As an historical non-profit the mission of Strong Family Farm is to give people an authentic and educational family farm experience. The farm stand plays a significant part in ensuring the 135 year-old historical landmark continues to serve the community with its ongoing programs and activities. Yet, the decision to go with nothing but Connecticut grown and made goods was a no-brainer. According to Nancy Strong Executive Director, “I don’t think there was any discussion about whether we’d go 100% with Connecticut goods or not. It was just a given that it was the right thing for us to do.”

That meant more work for the farm stand committee members as they now had to find and reach agreements with individual farmers and makers. In some cases that meant having to compete with grocery stores and even the wholesale market. “We don’t have any garlic to sell,” Nancy explained, “because the yield wasn’t good this year. The farmer had just enough for their wholesaler and couldn’t spare any for us. It was also a bad year for Connecticut peaches.”

Another way the farm stand at Strong Family Farm (SFF) lives up to its heritage is with the additional items they stock. Connecticut family farmers raised, baked, or canned what they ate. Then they sold or traded their goods for other items the family needed. That’s why at the farm store you’ll also find:

  • SFF Adopt-a-Chicken eggs, duck eggs and free range chicken eggs
  • Baked goods and kettle corn
  • Canned goods using the farm’s own produce
  • Honey and beeswax candles, ice cream
  • And more!

The Strong Family Farm also gives visitors the chance to experience life on a Connecticut family farm by encouraging them to “pick your own fresh from the garden”.

The Strong Family Farm (http://www.strongfamilyfarm.org/) is located at 274 West Street, Vernon, CT 06066. The Farm Stand is open Wednesday, Thursday and Friday from 1 to 6 p.m. and on Saturdays from 9 a.m. to 2 p.m. (860) 874-9020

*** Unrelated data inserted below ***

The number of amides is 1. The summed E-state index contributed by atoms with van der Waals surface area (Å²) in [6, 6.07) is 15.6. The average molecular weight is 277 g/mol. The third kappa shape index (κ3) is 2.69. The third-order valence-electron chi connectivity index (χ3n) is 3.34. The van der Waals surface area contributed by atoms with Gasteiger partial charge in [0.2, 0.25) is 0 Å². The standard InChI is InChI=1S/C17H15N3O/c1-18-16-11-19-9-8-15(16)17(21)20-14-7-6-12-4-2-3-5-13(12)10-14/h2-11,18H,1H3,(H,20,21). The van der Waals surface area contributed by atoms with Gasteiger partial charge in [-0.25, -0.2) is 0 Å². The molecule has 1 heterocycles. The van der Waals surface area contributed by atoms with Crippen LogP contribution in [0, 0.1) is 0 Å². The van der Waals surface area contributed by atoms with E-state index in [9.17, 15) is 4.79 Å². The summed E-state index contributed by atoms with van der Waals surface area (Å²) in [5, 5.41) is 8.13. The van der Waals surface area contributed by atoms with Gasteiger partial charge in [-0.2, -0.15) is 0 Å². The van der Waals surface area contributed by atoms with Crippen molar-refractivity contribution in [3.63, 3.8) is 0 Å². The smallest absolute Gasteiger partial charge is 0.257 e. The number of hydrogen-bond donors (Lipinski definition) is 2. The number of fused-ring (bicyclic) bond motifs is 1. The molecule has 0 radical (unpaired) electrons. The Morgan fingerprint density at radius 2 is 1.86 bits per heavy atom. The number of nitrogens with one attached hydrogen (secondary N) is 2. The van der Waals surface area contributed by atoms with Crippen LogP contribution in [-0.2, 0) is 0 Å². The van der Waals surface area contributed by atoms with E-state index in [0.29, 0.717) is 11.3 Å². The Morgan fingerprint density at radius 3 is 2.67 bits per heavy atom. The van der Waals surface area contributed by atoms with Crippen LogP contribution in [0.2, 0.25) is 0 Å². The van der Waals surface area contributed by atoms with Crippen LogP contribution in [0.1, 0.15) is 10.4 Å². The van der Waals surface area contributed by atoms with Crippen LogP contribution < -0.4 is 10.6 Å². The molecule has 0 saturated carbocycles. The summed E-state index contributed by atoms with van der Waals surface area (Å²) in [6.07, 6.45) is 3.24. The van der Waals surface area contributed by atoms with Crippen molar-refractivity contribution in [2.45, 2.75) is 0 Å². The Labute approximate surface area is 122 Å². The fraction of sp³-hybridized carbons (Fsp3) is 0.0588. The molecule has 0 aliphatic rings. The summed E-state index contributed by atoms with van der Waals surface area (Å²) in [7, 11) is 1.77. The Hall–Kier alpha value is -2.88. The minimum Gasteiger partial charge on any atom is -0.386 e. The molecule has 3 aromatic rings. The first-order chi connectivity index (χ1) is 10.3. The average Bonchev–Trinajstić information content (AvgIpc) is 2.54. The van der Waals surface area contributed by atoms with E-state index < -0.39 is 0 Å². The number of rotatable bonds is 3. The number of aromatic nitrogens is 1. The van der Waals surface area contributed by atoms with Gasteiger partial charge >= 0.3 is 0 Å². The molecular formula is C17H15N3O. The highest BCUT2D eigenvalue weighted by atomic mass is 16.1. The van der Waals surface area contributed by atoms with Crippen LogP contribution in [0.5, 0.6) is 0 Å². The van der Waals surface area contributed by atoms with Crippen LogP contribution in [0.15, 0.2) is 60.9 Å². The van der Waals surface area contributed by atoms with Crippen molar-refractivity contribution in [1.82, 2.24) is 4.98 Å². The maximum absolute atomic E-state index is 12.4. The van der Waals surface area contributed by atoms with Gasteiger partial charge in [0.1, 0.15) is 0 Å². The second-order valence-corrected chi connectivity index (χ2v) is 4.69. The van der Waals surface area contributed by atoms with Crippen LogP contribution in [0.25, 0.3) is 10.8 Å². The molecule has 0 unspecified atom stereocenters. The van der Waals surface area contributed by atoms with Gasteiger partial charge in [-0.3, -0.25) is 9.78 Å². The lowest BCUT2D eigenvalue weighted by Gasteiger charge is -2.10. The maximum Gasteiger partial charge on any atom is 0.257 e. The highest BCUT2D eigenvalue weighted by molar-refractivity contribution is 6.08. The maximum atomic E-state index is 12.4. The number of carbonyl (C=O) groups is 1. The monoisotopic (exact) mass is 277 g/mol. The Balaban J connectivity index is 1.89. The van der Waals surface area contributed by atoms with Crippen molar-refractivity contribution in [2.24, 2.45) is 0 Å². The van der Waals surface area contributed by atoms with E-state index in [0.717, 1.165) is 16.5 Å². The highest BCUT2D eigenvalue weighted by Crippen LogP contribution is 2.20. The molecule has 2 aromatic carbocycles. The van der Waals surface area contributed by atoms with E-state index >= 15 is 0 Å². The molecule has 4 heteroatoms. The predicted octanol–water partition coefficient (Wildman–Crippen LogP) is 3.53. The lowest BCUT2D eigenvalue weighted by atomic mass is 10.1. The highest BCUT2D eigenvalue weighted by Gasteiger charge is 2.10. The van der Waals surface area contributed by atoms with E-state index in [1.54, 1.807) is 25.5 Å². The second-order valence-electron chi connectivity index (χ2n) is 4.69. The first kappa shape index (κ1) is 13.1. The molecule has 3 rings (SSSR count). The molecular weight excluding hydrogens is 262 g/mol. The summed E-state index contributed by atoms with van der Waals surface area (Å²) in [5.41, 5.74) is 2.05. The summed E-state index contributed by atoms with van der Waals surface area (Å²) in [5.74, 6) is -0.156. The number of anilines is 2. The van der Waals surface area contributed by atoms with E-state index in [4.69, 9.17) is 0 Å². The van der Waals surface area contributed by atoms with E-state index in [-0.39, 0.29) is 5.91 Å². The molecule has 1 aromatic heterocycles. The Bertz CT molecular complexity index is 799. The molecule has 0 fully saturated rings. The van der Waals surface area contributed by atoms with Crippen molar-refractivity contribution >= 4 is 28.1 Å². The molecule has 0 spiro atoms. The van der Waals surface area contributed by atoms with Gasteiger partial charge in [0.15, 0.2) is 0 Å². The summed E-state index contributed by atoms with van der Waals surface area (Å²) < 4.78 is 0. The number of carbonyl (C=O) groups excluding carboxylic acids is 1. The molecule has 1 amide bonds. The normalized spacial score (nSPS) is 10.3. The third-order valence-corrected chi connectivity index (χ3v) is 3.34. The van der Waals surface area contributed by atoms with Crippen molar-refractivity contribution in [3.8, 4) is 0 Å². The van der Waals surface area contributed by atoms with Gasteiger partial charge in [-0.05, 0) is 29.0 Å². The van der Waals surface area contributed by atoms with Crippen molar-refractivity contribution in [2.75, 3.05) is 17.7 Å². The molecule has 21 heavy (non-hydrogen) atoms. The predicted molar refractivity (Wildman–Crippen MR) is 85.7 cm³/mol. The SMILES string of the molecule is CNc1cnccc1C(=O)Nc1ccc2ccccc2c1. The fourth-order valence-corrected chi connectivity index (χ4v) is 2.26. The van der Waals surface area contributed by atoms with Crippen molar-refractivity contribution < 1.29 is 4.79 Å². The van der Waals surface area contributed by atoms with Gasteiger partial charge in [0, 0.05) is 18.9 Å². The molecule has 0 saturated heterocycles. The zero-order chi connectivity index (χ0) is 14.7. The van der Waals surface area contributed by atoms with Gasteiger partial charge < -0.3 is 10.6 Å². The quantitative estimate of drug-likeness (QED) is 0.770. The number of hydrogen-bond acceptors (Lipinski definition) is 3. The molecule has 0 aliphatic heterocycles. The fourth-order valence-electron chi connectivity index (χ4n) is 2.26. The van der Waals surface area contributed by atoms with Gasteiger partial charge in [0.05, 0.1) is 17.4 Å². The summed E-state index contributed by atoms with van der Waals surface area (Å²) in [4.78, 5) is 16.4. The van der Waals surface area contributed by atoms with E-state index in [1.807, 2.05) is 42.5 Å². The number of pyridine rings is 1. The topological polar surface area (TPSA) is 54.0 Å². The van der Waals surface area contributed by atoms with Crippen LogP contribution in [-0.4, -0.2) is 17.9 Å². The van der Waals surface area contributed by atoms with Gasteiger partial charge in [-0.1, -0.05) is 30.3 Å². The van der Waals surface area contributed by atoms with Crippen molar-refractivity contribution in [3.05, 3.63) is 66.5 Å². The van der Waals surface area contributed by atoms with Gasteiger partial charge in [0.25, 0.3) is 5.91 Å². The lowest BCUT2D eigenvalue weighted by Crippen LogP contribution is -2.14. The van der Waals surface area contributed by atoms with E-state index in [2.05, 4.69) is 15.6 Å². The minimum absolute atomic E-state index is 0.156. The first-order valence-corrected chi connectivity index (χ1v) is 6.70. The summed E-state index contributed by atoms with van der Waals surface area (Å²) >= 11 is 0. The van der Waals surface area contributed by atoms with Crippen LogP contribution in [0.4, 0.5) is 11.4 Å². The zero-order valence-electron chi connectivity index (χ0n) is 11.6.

Strong Family Farm Supports Connecticut Growers and Makers 100%

We’re Staying True to Our Mission

Though other Connecticut farm stands sell locally grown foods and products alongside those from other states, the farm stand at Strong Family Farm sells only Connecticut grown and made goods. That means while other farm stands can offer lettuce, tomatoes and fruit out of season, as grocery stores do, the Strong Family Farm will not. It’s a gutsy move for the organization as the farm stand’s revenue will be tied, in part, to the availability of seasonal produce from Connecticut farmers.

The farm stand plays a significant part in ensuring the 135-year-old historical landmark continues to serve the community with its ongoing programs and activities. Yet, the decision to go with nothing but Connecticut grown and made goods was a no-brainer. According to Nancy Strong Executive Director, “I don’t think there was any discussion about whether we’d go 100% with Connecticut goods or not. It was just a given that it was the right thing for us to do.”

That’s because the mission of Strong Family Farm is to give people an authentic and educational family farm experience.

Farming is not easy whether you’re raising livestock or dealing with the weather, soil and critters that love to eat what you plant. Back before refrigeration enabled shipping fresh fruits and vegetables across country and around the world, Connecticut’s family farmers like the Strong’s raised, baked, or canned what they ate. Then they sold or traded their goods for other items the family needed. That practice is also in place at the farm stand where you’ll find from local producers and makers:

  • Duck eggs and free range chicken eggs
  • Baked goods and kettle corn
  • Canned goods using the farm’s own produce
  • Honey and beeswax candles, ice cream, and even
  • Eggs from the farm’s Adopt-a-Chicken Program!

The Strong Family Farm also encourages visitors to experience life on a Connecticut family farm by giving them the chance to “pick your own fresh from the garden”.

The Strong Family Farm (http://www.strongfamilyfarm.org/) is located at 274 West Street, Vernon, CT 06066. The Farm Stand is open Wednesday, Thursday and Friday from 1 to 6 p.m. and on Saturdays from 9 a.m. to 2 p.m. (860) 874-9020

The moral of the story